Automotive History

How Steve McQueen really created Bullitt's famous car chase

By Gavin Braithwaite-Smith
Hagerty Media
Photos courtesy of Warner Brothers

(December 12, 2022) There will be many people who have watched 10 minutes and 53 seconds of Steve McQueen’s Bullitt without knowing anything about the plot. You don’t need to, because the car chase is probably the best (only?) reason to watch the entire movie.

Lost to fire, Ford’s Rotunda destroyed 60 years ago

By Jeff Peek
Hagerty

(November 12, 2022) Ford called it the “Show Place of the Automotive Industry,” and even a title that brazen may have understated the widespread appeal of the Rotunda. By the early 1960s, Ford’s futuristic Rotunda was not only the most popular automotive-related tourist destination in the United States, it was the fifth-most visited attraction overall, seen by more people than the Statue of Liberty, the Washington Monument, and Yellowstone National Park.

Century-old Ford plant in Florida to be torn down

(October 21, 2022) A car plant that Henry Ford opened in Jacksonville, Fla., nearly a century ago is slated to be demolished over the objections of local historical preservationists. The Jacksonville City Council last week unanimously approved the property owner's request to tear down the building to allow for new waterfront development, the Florida Times-Union reported. The owner said experts who assessed the building said it was too damaged to repair.

11 concept cars from the decade of the '60s

Richard Heseltine
Hagerty   

(June 5, 2022) Concept cars tend to live ephemeral lives. They appear at an event or two, create headlines if they’re lucky, and then disappear into the ether once they’re no longer of use. Some, however, attain legendary status. The 1960s in particular witnessed the emergence of the show-stopper as we know it, car manufacturers seeing the value of creating a one-off purely to foretell what’s coming down the road and broadcast styling trends and create a little excitement ahead of launching a new model.

Lincoln celebrates a century of elegance and innovation


Henry and Clara Ford after purcahse of Lincoln Motor Company in 1922

(February 4, 2022) DEARBORN, Mich. — On Feb. 4, 1922, Henry Ford, with encouragement from his wife Clara and his son Edsel Ford, purchased The Lincoln Motor Company from distinguished inventor and automotive engineer Henry Leland for $8 million. The transaction set in motion the creation of an iconic American luxury brand.

'Back to the Future' DeLorean back in the spotlight in documentary

By Jeff Peek
Hagerty

(January 3, 2022) If there was any doubt about the iconic status of the Back to the Future DeLorean, it is quickly dispelled in a new documentary released by the Hagerty Drivers Foundation. In the first three minutes of "88mph: The Story of the DeLorean Time Machine," no fewer than 13 enthusiasts — including movie stars Michael J. Fox and Lea Thompson — appear on screen to tout the staying power of the fictitious time machine that first appeared in the original 1985 film. And many more weigh in during the next hour and a half.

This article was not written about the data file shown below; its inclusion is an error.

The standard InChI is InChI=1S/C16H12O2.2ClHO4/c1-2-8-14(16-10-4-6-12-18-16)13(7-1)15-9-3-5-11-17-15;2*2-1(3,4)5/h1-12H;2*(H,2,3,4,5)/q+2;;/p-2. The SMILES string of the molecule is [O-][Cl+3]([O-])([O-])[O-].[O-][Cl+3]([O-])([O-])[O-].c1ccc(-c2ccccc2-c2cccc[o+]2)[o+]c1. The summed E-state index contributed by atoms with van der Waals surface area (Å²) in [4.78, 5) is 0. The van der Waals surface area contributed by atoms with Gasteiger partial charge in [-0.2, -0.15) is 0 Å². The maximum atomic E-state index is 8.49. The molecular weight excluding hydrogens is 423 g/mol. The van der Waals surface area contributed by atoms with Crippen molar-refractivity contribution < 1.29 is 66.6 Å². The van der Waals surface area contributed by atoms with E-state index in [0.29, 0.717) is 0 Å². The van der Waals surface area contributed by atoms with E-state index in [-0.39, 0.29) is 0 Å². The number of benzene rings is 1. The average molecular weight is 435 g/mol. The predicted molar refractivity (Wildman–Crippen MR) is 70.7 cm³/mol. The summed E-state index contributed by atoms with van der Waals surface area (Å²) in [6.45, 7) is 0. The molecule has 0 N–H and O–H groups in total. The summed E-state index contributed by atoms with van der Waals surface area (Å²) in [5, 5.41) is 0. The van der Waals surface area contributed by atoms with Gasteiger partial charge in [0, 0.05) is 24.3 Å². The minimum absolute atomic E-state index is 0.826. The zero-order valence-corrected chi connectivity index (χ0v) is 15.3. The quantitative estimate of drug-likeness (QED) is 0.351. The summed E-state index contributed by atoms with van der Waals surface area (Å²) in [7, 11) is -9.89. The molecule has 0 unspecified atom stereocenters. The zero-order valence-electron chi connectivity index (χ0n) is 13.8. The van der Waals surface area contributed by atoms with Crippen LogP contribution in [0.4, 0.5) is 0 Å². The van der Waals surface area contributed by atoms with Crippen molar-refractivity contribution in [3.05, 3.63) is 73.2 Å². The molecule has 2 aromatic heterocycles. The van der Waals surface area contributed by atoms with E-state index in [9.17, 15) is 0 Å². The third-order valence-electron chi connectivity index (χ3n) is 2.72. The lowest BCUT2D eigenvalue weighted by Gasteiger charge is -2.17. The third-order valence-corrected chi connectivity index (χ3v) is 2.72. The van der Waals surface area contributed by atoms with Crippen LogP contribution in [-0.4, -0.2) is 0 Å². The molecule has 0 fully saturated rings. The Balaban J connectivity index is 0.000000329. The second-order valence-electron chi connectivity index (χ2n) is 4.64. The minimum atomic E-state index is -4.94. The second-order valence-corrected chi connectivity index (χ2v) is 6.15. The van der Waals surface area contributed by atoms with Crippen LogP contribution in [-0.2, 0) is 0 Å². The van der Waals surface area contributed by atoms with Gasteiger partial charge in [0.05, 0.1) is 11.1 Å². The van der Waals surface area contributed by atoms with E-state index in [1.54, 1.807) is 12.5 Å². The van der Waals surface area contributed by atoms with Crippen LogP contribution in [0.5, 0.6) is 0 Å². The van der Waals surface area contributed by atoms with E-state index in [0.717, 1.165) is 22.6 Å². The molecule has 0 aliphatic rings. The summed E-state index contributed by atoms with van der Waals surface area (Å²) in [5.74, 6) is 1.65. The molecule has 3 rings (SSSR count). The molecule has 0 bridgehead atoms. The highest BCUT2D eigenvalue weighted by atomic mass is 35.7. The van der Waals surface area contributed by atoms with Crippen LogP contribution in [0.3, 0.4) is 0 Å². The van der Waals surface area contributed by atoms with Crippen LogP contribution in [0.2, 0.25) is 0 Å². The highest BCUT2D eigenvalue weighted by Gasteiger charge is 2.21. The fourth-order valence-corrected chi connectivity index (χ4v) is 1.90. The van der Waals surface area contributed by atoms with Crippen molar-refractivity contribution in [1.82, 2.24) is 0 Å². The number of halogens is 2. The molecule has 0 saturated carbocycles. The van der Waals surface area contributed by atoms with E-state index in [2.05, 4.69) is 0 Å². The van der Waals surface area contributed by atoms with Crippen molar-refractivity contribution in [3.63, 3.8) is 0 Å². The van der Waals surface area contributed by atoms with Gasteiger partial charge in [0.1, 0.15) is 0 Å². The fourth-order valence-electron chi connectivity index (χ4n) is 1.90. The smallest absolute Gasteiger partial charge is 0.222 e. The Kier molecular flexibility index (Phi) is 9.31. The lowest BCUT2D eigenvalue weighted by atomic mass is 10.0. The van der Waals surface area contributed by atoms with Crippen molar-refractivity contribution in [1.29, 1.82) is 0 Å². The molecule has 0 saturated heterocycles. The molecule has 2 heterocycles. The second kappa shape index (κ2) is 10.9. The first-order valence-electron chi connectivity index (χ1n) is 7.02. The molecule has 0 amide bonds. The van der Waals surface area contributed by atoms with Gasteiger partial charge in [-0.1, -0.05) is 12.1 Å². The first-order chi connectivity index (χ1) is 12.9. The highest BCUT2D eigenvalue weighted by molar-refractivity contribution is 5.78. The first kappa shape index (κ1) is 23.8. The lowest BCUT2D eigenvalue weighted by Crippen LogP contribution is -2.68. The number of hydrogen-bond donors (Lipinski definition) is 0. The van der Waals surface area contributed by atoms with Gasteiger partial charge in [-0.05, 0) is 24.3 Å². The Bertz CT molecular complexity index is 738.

Toyota celebrates 25 years of the RAV4 in North America


1996 Toyota RAV4

(November 13, 2021) PLANO, Texas — It’s been a quarter-century since Toyota introduced the groundbreaking model that went on to define a whole new type of passenger vehicle category. With ride, handling and comfort characteristics more akin to sedans than SUVs, the first RAV4 essentially created the template for what became the “crossover SUV” or just “crossover.” This unique vehicle left some mighty big footsteps to follow.

Groundbreaking 1930s Stout Scarab was 'the first minivan'


Flickr/Wade Brooks

By Jeff Peek
Hagerty Automotive History   

(September 29, 2021) “The world’s first minivan.” Few automotive honors are less sexy than that dubious title. Unless, of course, you look like the 1930s Stout Scarab. The Art Deco, aerodynamic, head-turning multi-passenger vehicle created a stir eight decades ago. Its powers have not waned. Designed and built by engineer William B. Stout, the Scarab’s shape not only resembled the beetle for which it was named, but it also aptly represented what Egyptians believe about the winged insect — that it symbolizes rebirth and renewal. Appropriately enough, Bill Stout did a whole lot of rebirthing and renewing in his day, both before and after the Scarab.

Crosley Hotshot — Serious contender too few took seriously


1950 Crosley Hotshot

By Robert D. Cunningham
The Old Motor

(August 22, 2021) Powel Crosley, Jr. introduced his two-cylinder roller skate of a car in 1939, followed by slightly larger postwar offerings in 1946. All body styles were strictly practical until he unveiled his exciting new Hotshot on July 13, 1949. “America’s first true postwar sports car” was a bare-bones street racer. Being equipped with few frills allowed dealers to deliver the roadster for as little as $316 down and $7.64 per week, and at only $849, the Hotshot was the least expensive production car in America that year.

The Fridolin — A Volkswagen-engineered mail truck

(August 5, 2021) Every Volkswagen car has a story, but not all have a historic significance quite like the Volkswagen Fridolin. Originally known as the Type 147 Kleinlieferwagen, the oddly tall wagon has become a rare collector car but was once a common sight on German and Swiss roads — as a sign that the mail was on its way.

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